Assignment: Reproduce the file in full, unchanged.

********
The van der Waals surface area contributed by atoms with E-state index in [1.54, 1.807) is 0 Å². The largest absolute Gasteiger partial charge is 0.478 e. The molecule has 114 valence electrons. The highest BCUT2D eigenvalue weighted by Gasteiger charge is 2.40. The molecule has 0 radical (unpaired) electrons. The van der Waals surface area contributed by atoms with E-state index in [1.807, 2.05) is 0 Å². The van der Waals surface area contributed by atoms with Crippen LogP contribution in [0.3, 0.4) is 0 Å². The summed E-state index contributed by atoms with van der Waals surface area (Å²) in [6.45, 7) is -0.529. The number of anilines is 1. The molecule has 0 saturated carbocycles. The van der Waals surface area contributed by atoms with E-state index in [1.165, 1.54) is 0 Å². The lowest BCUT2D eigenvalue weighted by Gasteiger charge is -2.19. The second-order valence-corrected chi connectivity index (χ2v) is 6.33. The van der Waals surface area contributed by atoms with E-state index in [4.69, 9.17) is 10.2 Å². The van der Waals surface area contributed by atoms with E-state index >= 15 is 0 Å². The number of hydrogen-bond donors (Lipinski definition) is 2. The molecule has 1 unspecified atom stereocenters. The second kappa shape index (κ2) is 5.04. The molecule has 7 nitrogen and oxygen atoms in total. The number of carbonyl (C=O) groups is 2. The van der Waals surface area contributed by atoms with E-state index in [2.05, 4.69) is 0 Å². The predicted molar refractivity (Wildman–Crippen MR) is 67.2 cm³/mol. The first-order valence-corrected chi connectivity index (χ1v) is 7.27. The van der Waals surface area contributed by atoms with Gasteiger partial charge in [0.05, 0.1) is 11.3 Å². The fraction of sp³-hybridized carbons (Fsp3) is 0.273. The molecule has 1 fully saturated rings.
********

The van der Waals surface area contributed by atoms with E-state index in [1.54, 1.807) is 0 Å². The largest absolute Gasteiger partial charge is 0.478 e. The molecule has 114 valence electrons. The highest BCUT2D eigenvalue weighted by Gasteiger charge is 2.40. The molecule has 0 radical (unpaired) electrons. The van der Waals surface area contributed by atoms with E-state index in [1.807, 2.05) is 0 Å². The van der Waals surface area contributed by atoms with Crippen LogP contribution in [0.3, 0.4) is 0 Å². The summed E-state index contributed by atoms with van der Waals surface area (Å²) in [6.45, 7) is -0.529. The number of anilines is 1. The molecule has 0 saturated carbocycles. The van der Waals surface area contributed by atoms with E-state index in [1.165, 1.54) is 0 Å². The lowest BCUT2D eigenvalue weighted by Gasteiger charge is -2.19. The second-order valence-corrected chi connectivity index (χ2v) is 6.33. The van der Waals surface area contributed by atoms with E-state index in [4.69, 9.17) is 10.2 Å². The van der Waals surface area contributed by atoms with E-state index >= 15 is 0 Å². The number of hydrogen-bond donors (Lipinski definition) is 2. The molecule has 1 unspecified atom stereocenters. The second kappa shape index (κ2) is 5.04. The molecule has 7 nitrogen and oxygen atoms in total. The number of carbonyl (C=O) groups is 2. The van der Waals surface area contributed by atoms with E-state index in [2.05, 4.69) is 0 Å². The predicted molar refractivity (Wildman–Crippen MR) is 67.2 cm³/mol. The first-order valence-corrected chi connectivity index (χ1v) is 7.27. The van der Waals surface area contributed by atoms with Gasteiger partial charge in [0.05, 0.1) is 11.3 Å². The fraction of sp³-hybridized carbons (Fsp3) is 0.273. The molecule has 1 fully saturated rings.